United States failed. The economic advantages to having a central bank that sparked the
creation of the banks were overshadowed 20 years later when the banks' charters came up for
renewal. Concerns over debt and centralized management of money no longer outweighed
fears of power-hungry politicians and greedy bankers. The system of various forms of money
and locally-issued currencies persisted into the 20th century. The Federal Reserve Bank and
Board system still operating today came about as a result of frustrations with turbulent
economic conditions and cycles tied to waxing and waning needs for credit in the agricultural
interior of the country. Politicians listened to calls from constituents to make banking more
stable and won approval from New York bankers who were happy to have someone else
responsible for ensuring the cooperation and coordination of banking in the US; the Dollar as
the single currency of the US came about as a result of both this central bank and the gradual
phasing-out of other currencies This system also balanced the 150 year-old Federalist/Anti-
Federalist debates by establishing a system balanced and checked by regional banks run by
bankers with know-how and a centralized Federal Reserve Board without banking conflicts of
These examples, taken from American history, point out the economic underpinnings of
select decisions to transfer power from the state-level to the federal-level. Economic concerns
were certainly not the only forces at play in these decisions, however it is interesting and
important to note that they did influence the public and politicians to accept greater central-
ized power despite the inherent skepticism toward it and authority in the US. Those united
states that declared their independence from Great Britain required time and a lot of inner
struggle and debate to become the powerful United States of America, and recognition that
some public goods were better managed at the federal level was one of the main driving
forces of centralized authority that has defended and unlocked the vast potential of the

2. Loonie for Your Thoughts? - An introduction to the Co-Evolution of
Canada and Its Monetary System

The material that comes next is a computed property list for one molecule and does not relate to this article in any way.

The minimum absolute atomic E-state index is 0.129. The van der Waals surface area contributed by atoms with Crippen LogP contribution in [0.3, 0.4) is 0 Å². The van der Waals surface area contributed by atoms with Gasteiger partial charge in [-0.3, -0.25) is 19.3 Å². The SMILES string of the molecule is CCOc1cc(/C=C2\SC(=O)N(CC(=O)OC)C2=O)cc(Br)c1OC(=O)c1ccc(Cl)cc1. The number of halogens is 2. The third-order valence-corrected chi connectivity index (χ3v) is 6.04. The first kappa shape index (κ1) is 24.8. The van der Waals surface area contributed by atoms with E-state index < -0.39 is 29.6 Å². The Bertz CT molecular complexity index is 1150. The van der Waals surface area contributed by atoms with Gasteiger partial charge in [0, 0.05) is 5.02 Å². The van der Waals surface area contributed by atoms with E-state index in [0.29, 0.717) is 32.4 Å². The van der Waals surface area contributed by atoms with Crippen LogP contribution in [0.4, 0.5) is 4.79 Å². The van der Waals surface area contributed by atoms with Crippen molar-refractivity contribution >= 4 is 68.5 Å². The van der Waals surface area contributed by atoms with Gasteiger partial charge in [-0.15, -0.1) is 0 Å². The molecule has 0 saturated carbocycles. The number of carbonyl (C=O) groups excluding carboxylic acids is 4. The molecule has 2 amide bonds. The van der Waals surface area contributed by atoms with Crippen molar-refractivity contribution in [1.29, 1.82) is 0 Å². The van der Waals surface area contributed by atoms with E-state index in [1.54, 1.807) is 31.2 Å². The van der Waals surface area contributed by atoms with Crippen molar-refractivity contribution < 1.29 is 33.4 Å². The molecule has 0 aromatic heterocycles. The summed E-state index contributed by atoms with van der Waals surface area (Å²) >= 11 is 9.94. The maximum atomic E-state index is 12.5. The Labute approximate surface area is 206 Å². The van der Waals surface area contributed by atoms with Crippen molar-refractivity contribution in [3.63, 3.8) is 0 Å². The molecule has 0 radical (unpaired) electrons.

- by Shaun Hislop
2.1 Introduction
Any analysis of the history of Canada is inherently also an analysis of the relationship
between Canada and Great Britain on the one hand, and Canada and the United States on the
other. As a former colony of Great Britain and neighbor to the United States of America,
Canada's history has always been a balancing act of interests and loyalties, from the colonial
period until the present day. That both great powers played a decisive role in the course of
Canada's development from colonial trading post to modern democracy in indisputable. To
this end, historian John Bartlet Brebner coined the term North Atlantic Triangle in his seminal
1945 work of the same name to describe the social, political and cultural interplay between
the three countries, and highlighted "the unparalleled interlocking of the American, British
and Canadian economies" in the period between 1880 and 1940 (Brebner, 1945: p. xi). The
inclusion of Canada in our analysis stems from the historically significant developments in
that country that help us to answer some of our foundational questions, such as: What makes a
single currency attractive? What makes it feasible? What are the economic prerequisites and
what are the political repercussions of monetary union? Furthermore, as Professor of Eco-
nomics at the University of British Columbia Angela Redish has noted, "Canadian monetary
history affords monetary economists an opportunity to observe numerous experiments in
banking and exchange institutions in providing currency" (Redish, 1985: 1020).
In Canada, debates about monetary union can be divided into two parts; first, there are the
decisive events of the 1840s and 1850s ­ namely, the abolishment of the British Corn Laws in
1846 and the establishment of the Canadian-American Reciprocity Treaty from 1854-1866 ­
and the strategies employed to overcome the collective action problems associated with
Canadian dependence on foreign specie, which led to the creation of the Canadian dollar in
1858. Also significant is the economic integration within the Canadian colonies and the
effects that the emergent domestic banking and financial system had for Canadian Confedera-
tion in 1867.
Equally noteworthy, however, are contemporary arguments for and against the
creation of monetary union with the United States and the position of Canada within debates
For the sake of simplicity, the term "Canadian colonies" will be used in this paper to denote a variety of terms
ranging from British North America, Upper and Lower Canada, Canada West and East (the two parts of the
united Province of Canada ­ modern day Ontario and Quebec, respectively ­ that existed from 1841 to 1867),
and the Dominion of Canada, and the Maritime provinces of New Brunswick and Nova Scotia. Special mention